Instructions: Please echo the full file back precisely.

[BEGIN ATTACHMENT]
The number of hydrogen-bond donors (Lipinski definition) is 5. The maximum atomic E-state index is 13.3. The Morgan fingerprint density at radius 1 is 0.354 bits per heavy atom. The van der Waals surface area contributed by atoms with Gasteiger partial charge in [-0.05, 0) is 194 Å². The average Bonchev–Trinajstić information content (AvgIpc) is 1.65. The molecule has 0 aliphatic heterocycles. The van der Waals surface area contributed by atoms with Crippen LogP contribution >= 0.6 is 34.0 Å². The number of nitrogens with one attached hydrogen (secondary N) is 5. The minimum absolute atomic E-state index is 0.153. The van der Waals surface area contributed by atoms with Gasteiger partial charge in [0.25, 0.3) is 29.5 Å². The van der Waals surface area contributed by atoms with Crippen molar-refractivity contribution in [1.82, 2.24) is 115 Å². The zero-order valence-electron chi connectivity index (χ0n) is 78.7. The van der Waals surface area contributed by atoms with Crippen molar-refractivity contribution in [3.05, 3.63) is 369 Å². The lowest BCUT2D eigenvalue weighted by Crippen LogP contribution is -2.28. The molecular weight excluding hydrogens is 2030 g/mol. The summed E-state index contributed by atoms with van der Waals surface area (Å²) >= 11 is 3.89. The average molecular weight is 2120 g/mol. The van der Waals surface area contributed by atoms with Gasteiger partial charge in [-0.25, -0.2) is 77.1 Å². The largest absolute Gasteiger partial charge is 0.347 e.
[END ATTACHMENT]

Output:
The number of hydrogen-bond donors (Lipinski definition) is 5. The maximum atomic E-state index is 13.3. The Morgan fingerprint density at radius 1 is 0.354 bits per heavy atom. The van der Waals surface area contributed by atoms with Gasteiger partial charge in [-0.05, 0) is 194 Å². The average Bonchev–Trinajstić information content (AvgIpc) is 1.65. The molecule has 0 aliphatic heterocycles. The van der Waals surface area contributed by atoms with Crippen LogP contribution >= 0.6 is 34.0 Å². The number of nitrogens with one attached hydrogen (secondary N) is 5. The minimum absolute atomic E-state index is 0.153. The van der Waals surface area contributed by atoms with Gasteiger partial charge in [0.25, 0.3) is 29.5 Å². The van der Waals surface area contributed by atoms with Crippen molar-refractivity contribution in [1.82, 2.24) is 115 Å². The zero-order valence-electron chi connectivity index (χ0n) is 78.7. The van der Waals surface area contributed by atoms with Crippen molar-refractivity contribution in [3.05, 3.63) is 369 Å². The lowest BCUT2D eigenvalue weighted by Crippen LogP contribution is -2.28. The molecular weight excluding hydrogens is 2030 g/mol. The summed E-state index contributed by atoms with van der Waals surface area (Å²) >= 11 is 3.89. The average molecular weight is 2120 g/mol. The van der Waals surface area contributed by atoms with Gasteiger partial charge in [-0.25, -0.2) is 77.1 Å². The largest absolute Gasteiger partial charge is 0.347 e.